> really good if you could explicitly confirm:
>
> *yes, mdadm names its RAID drives by UUID (as can clearly be seen in
> /dev/mdadm/mdadm.conf) but does it *also* refer to its *COMPONENT*
> drives (internally, and non-obviously, and undocumentedly) by UUID and
> then report to the outside world that it's using whatever name
> (/dev/sdX) which can, under these external-drives scenario, change.

I've never plugged a USB drive into a mdadm'd box so I'm trying to get
my head around this - and check whether I'm understanding you
correctly.

You have "/" set up as a RAID 1 array md0 with sda1 and sdb1 as its components.

You plug in a USB drive and its first/only partition become sda1.

mdadm tries to assemble the USB drive's sda1 with sdb1 (whether it's
the old sda1 or the old sdb1) even though sda1 doesn't have md0's
(array) UUID in its metadata, let alone any mdadm metadata!


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Old 06-26-2011, 09:28 PM
Tom H
 
Default mdadm and UUIDs for its component drives

On Sun, Jun 26, 2011 at 11:29 AM, William Hopkins <we.hopkins@gmail.com> wrote:
>
> It seems to me that you'd be well served by simply using the UUID (by-uuid, not
> by-id) in all things, including mounting and managing. Then you would never
> need to figure out which disk sda was, you could just figure out which disk the
> UUID was (and you'd only have to learn it once).

There are UUIDs and UUIDs.

For an array md0 with sda1 and sdb1 as its components.

"blkid /dev/md0" returns the filesystem UUID.

"mdadm --detail /dev/md0" returns the mdadm UUID of the array.

"blkid /dev/sda1" returns the mdadm UUID of the array.

"mdadm --examine /dev/sda1" returns mdadm UUIDs of the array and the
partition. (I've never seen the mdadm UUID of a partition be used for
anything. Can an array be assembled by referring to an mdadm UUID of a
partition to add a partition? Would it make any sense?!)

The "/dev/disk/by-id/" symlinks are the most stable ones (for a
specific disk) should anyone want to use them because they're hardware
IDs. I don't have an mdadm'd box at hand to check but I think that
md0's entry in this directory includes the mdadm array UUID of md0
because md0 doesn't have a "real" hardware ID. So, for md0,
"/dev/disk/by-id" and "/dev/disk/by-uuid" are equivalent.


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Old 06-27-2011, 04:52 AM
martin f krafft
 
Default mdadm and UUIDs for its component drives

also sprach Tom H <tomh0665@gmail.com> [2011.06.26.2328 +0200]:
> "mdadm --examine /dev/sda1" returns mdadm UUIDs of the array and
> the partition. (I've never seen the mdadm UUID of a partition be
> used for anything. Can an array be assembled by referring to an
> mdadm UUID of a partition to add a partition? Would it make any
> sense?!)

Partitions do not have UUIDs. What you are seeing are the MD UUIDs
stored in the superblock of the sda1 device.

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Old 06-27-2011, 05:51 AM
Andrew McGlashan
 
Default mdadm and UUIDs for its component drives

Tom H wrote:

You have "/" set up as a RAID 1 array md0 with sda1 and sdb1 as its components.


No / would be on an internal drive, right now that is not the concern
as it has nothing to do with the external drive array(s) in question for
this issue.


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Old 06-27-2011, 06:51 AM
Tom H
 
Default mdadm and UUIDs for its component drives

On Mon, Jun 27, 2011 at 12:52 AM, martin f krafft <madduck@debian.org> wrote:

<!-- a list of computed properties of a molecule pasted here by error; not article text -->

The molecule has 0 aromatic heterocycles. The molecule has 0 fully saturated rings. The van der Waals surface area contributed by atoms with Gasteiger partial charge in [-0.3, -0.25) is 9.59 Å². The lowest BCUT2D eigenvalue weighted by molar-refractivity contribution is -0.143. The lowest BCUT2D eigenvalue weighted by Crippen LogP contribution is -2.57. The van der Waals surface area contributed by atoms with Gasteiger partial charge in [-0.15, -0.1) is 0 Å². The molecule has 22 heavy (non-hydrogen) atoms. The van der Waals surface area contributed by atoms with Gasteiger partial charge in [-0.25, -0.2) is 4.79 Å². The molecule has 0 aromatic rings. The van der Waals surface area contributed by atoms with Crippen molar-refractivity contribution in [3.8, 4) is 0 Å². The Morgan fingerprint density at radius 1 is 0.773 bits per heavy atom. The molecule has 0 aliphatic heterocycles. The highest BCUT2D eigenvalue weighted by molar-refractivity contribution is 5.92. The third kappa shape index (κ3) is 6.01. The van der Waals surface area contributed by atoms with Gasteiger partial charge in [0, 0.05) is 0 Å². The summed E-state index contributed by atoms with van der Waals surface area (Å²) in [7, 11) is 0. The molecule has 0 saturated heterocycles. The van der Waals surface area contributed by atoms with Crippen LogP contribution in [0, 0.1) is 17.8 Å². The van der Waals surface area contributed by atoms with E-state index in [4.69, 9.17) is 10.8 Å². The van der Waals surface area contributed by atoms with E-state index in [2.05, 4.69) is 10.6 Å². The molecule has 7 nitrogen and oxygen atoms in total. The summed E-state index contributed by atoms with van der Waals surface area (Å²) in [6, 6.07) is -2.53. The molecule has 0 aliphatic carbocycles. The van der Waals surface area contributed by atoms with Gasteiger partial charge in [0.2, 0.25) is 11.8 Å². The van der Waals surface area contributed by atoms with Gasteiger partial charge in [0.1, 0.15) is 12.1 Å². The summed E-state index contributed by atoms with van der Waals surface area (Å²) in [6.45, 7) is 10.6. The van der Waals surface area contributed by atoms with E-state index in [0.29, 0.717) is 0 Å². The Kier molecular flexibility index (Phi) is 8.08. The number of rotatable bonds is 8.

> also sprach Tom H <tomh0665@gmail.com> [2011.06.26.2328 +0200]:
>>
>> "mdadm --examine /dev/sda1" returns mdadm UUIDs of the array and
>> the partition. (I've never seen the mdadm UUID of a partition be
>> used for anything. Can an array be assembled by referring to an
>> mdadm UUID of a partition to add a partition? Would it make any
>> sense?!)
>
> Partitions do not have UUIDs. What you are seeing are the MD UUIDs
> stored in the superblock of the sda1 device.

I called them "mdadm UUIDs" rather than "MD UUIDs" but they definitely
exist, are different from the "MD Array UUID", and, AFAIK, unused by
the user tools.


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Old 06-27-2011, 06:54 AM
Tom H
 
Default mdadm and UUIDs for its component drives

On Mon, Jun 27, 2011 at 1:51 AM, Andrew McGlashan
<andrew.mcglashan@affinityvision.com.au> wrote:
> Tom H wrote:
>>
>> You have "/" set up as a RAID 1 array md0 with sda1 and sdb1 as its
>> components.
>
> No / would be on an internal drive, *right now that is not the concern as it
> has nothing to do with the external drive array(s) in question for this
> issue.

Thanks for explaining...

Forget about "/". Your external array is mounted on "/path/to/array"
and its members are sdXA and sdYA. When you plug in another USB drive,
it becomes sdXA or sdYA and mdadm tries to assemble it into the array
even though it doesn't have any mdadm metadata whatsoever.


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Old 06-27-2011, 07:19 AM
martin f krafft
 
Default mdadm and UUIDs for its component drives

also sprach Tom H <tomh0665@gmail.com> [2011.06.27.0851 +0200]:
> > Partitions do not have UUIDs. What you are seeing are the MD UUIDs
> > stored in the superblock of the sda1 device.
>
> I called them "mdadm UUIDs" rather than "MD UUIDs" but they definitely
> exist, are different from the "MD Array UUID", and, AFAIK, unused by
> the user tools.

I misunderstood you. Partitions do not have UUIDs, but you were
talking about individual array constituents ‚ÄĒ those do have UUIDs
that are separate from the array UUID.

# mdadm --examine /dev/sda2 | grep UUID
Array UUID : bfb705a9:69bfc685:92b80aa8:ff445936
Device UUID : ed7cb6d2:32f8dda4:bdd22f74:c4ef720b